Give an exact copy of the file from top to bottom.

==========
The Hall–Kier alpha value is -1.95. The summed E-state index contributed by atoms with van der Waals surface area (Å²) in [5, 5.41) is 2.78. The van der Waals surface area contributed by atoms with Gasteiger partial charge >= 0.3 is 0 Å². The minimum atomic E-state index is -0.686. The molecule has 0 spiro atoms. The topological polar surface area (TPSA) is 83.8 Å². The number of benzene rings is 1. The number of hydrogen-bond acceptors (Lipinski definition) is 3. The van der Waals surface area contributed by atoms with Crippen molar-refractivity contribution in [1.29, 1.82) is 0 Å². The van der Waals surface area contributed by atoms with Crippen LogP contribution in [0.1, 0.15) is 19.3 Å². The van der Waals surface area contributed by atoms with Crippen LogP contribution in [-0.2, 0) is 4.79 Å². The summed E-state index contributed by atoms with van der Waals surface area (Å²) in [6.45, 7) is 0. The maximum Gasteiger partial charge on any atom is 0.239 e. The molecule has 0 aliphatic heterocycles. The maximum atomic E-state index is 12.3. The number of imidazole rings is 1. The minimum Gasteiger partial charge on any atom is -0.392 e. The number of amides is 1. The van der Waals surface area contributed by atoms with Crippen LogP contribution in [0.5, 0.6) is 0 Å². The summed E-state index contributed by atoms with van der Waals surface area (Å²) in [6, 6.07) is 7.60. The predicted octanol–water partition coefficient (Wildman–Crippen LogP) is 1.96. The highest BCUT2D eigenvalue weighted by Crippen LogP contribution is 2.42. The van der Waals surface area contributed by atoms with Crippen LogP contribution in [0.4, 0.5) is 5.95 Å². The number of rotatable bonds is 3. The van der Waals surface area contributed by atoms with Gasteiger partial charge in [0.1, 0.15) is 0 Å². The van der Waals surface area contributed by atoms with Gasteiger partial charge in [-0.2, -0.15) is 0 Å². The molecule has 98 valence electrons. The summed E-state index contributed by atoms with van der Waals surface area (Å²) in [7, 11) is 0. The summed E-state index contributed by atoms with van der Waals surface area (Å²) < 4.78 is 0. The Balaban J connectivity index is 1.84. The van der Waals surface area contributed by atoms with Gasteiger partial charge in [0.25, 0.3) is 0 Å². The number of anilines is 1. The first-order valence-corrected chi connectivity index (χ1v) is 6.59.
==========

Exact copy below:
The Hall–Kier alpha value is -1.95. The summed E-state index contributed by atoms with van der Waals surface area (Å²) in [5, 5.41) is 2.78. The van der Waals surface area contributed by atoms with Gasteiger partial charge >= 0.3 is 0 Å². The minimum atomic E-state index is -0.686. The molecule has 0 spiro atoms. The topological polar surface area (TPSA) is 83.8 Å². The number of benzene rings is 1. The number of hydrogen-bond acceptors (Lipinski definition) is 3. The van der Waals surface area contributed by atoms with Crippen molar-refractivity contribution in [1.29, 1.82) is 0 Å². The van der Waals surface area contributed by atoms with Crippen LogP contribution in [0.1, 0.15) is 19.3 Å². The van der Waals surface area contributed by atoms with Crippen LogP contribution in [-0.2, 0) is 4.79 Å². The summed E-state index contributed by atoms with van der Waals surface area (Å²) in [6.45, 7) is 0. The maximum Gasteiger partial charge on any atom is 0.239 e. The molecule has 0 aliphatic heterocycles. The maximum atomic E-state index is 12.3. The number of imidazole rings is 1. The minimum Gasteiger partial charge on any atom is -0.392 e. The number of amides is 1. The van der Waals surface area contributed by atoms with Crippen LogP contribution in [0.5, 0.6) is 0 Å². The summed E-state index contributed by atoms with van der Waals surface area (Å²) in [6, 6.07) is 7.60. The predicted octanol–water partition coefficient (Wildman–Crippen LogP) is 1.96. The highest BCUT2D eigenvalue weighted by Crippen LogP contribution is 2.42. The van der Waals surface area contributed by atoms with Crippen LogP contribution in [0.4, 0.5) is 5.95 Å². The number of rotatable bonds is 3. The van der Waals surface area contributed by atoms with Gasteiger partial charge in [0.1, 0.15) is 0 Å². The van der Waals surface area contributed by atoms with Gasteiger partial charge in [-0.2, -0.15) is 0 Å². The molecule has 98 valence electrons. The summed E-state index contributed by atoms with van der Waals surface area (Å²) in [7, 11) is 0. The summed E-state index contributed by atoms with van der Waals surface area (Å²) < 4.78 is 0. The Balaban J connectivity index is 1.84. The van der Waals surface area contributed by atoms with Gasteiger partial charge in [0.25, 0.3) is 0 Å². The number of anilines is 1. The first-order valence-corrected chi connectivity index (χ1v) is 6.59.